Cosmic Forgiveness

September 1st, 2017 by Dave Leave a reply »

Cosmic Forgiveness

In the deeps are the violence and terror of which psychology has warned us. But if you ride these monsters deeper down, if you drop with them farther over the world’s rim, you find what our sciences cannot locate or name, the substrate, the ocean or matrix or ether which buoys the rest, which gives goodness its power for good, and evil its power for evil, the unified field: our complex and inexplicable caring for each other, and for our life together here. This is given. It is not learned. —Annie Dillard [1]

The Gospel accepts that life is tragic, but it graciously adds that we can survive and will even grow from this tragedy. This is the great turnaround! It all depends on whether we are willing to see down as up and learn to draw upon the Infinite Source.

We should have been prepared for this pattern, given that the whole drama was set in motion by a seeming “transgression” of Adam and Eve, and then the whole world was redeemed, say many Christians, by an act of violent murder! The problem is part of the solution. The genius of the biblical revelation is that it refuses to deny the dark side of things, but forgives failure and integrates falling to achieve wholeness.

Jesus is never upset at “sinners”; he is only upset with people who do not think they are sinners! Jesus was fully at home with a tragic sense of life. He lived, died, and rose inside it. Jesus’ ability to find a higher order inside constant disorder is the very heart of his message—and why true Gospel, as rare as it might be, still heals and renews all that it touches.

Jesus found and named the unified field beneath all the contradictions, which Annie Dillard speaks of. If we do not find that unified field, “our complex and inexplicable caring for each other,” or what Buddhists call the Great Compassion, there is no healing to life’s inconsistencies and contradictions. Paul would call the unified field love: “It bears all things, believes all things, hopes all things, endures all things” (1 Corinthians 13:7). Mature spirituality is about getting you back and down into the unified field, where you started anyway.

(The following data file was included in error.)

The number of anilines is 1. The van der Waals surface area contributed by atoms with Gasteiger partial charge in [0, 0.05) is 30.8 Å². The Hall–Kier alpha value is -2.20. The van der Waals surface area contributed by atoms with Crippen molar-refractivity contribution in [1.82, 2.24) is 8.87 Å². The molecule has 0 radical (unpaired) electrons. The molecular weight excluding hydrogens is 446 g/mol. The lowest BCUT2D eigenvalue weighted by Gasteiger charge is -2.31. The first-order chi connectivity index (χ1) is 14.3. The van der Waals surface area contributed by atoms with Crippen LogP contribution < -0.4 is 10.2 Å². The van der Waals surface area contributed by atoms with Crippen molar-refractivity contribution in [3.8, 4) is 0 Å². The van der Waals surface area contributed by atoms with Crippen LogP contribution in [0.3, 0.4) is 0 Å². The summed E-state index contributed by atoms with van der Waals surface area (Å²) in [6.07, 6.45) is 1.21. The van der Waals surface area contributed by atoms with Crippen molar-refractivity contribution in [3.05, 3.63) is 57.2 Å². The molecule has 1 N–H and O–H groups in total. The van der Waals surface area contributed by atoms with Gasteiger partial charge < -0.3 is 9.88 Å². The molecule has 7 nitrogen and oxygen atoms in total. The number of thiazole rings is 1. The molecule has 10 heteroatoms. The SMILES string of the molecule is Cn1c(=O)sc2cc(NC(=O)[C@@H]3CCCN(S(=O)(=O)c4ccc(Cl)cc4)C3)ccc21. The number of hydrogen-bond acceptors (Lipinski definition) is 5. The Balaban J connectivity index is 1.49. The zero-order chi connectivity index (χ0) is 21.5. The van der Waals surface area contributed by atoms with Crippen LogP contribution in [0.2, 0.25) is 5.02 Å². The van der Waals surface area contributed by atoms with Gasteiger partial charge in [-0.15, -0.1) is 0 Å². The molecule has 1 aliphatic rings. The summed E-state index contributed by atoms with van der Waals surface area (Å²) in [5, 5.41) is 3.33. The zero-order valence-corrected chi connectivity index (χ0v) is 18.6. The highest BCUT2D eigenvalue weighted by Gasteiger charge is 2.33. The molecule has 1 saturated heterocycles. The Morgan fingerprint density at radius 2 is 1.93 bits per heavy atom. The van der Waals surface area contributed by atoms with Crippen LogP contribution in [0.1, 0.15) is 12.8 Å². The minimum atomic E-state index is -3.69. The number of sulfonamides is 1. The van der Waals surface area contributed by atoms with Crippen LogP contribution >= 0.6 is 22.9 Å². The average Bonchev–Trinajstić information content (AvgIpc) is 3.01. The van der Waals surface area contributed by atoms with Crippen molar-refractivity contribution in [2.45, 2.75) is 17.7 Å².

The forgiveness we truly need goes beyond forgiveness for this or that transgression. Ultimately, we each need universal, cosmic forgiveness for being who I am and for reality being what it is. The struggle to forgive this simultaneously broken and unified field of reality breaks us through to nondual consciousness. This is key! And, remember, in that inspired story of Adam and Eve, it is God who “made tunics of skins to clothe them” and take away their shame and sense of separateness (Genesis 3:21). God reminds them of the unified field, or “the house of belonging” as poet David Whyte loves to call it [2], even as they depart the garden of innocence and naivety.

Gateway to Silence:
Create in me a clean heart. —Psalm 51:10


Destined To Be Holy
…it is written, “Be holy, for I am holy.” —1 Peter 1:16

We must continually remind ourselves of the purpose of life. We are not destined to happiness, nor to health, but to holiness. Today we have far too many desires and interests, and our lives are being consumed and wasted by them. Many of them may be right, noble, and good, and may later be fulfilled, but in the meantime God must cause their importance to us to decrease. The only thing that truly matters is whether a person will accept the God who will make him holy. At all costs, a person must have the right relationship with God.

Do I believe I need to be holy? Do I believe that God can come into me and make me holy? If through your preaching you convince me that I am unholy, I then resent your preaching. The preaching of the gospel awakens an intense resentment because it is designed to reveal my unholiness, but it also awakens an intense yearning and desire within me. God has only one intended destiny for mankind— holiness. His only goal is to produce saints. God is not some eternal blessing-machine for people to use, and He did not come to save us out of pity— He came to save us because He created us to be holy. Atonement through the Cross of Christ means that God can put me back into perfect oneness with Himself through the death of Jesus Christ, without a trace of anything coming between us any longer.

Never tolerate, because of sympathy for yourself or for others, any practice that is not in keeping with a holy God. Holiness means absolute purity of your walk before God, the words coming from your mouth, and every thought in your mind— placing every detail of your life under the scrutiny of God Himself. Holiness is not simply what God gives me, but what God has given me that is being exhibited in my life.


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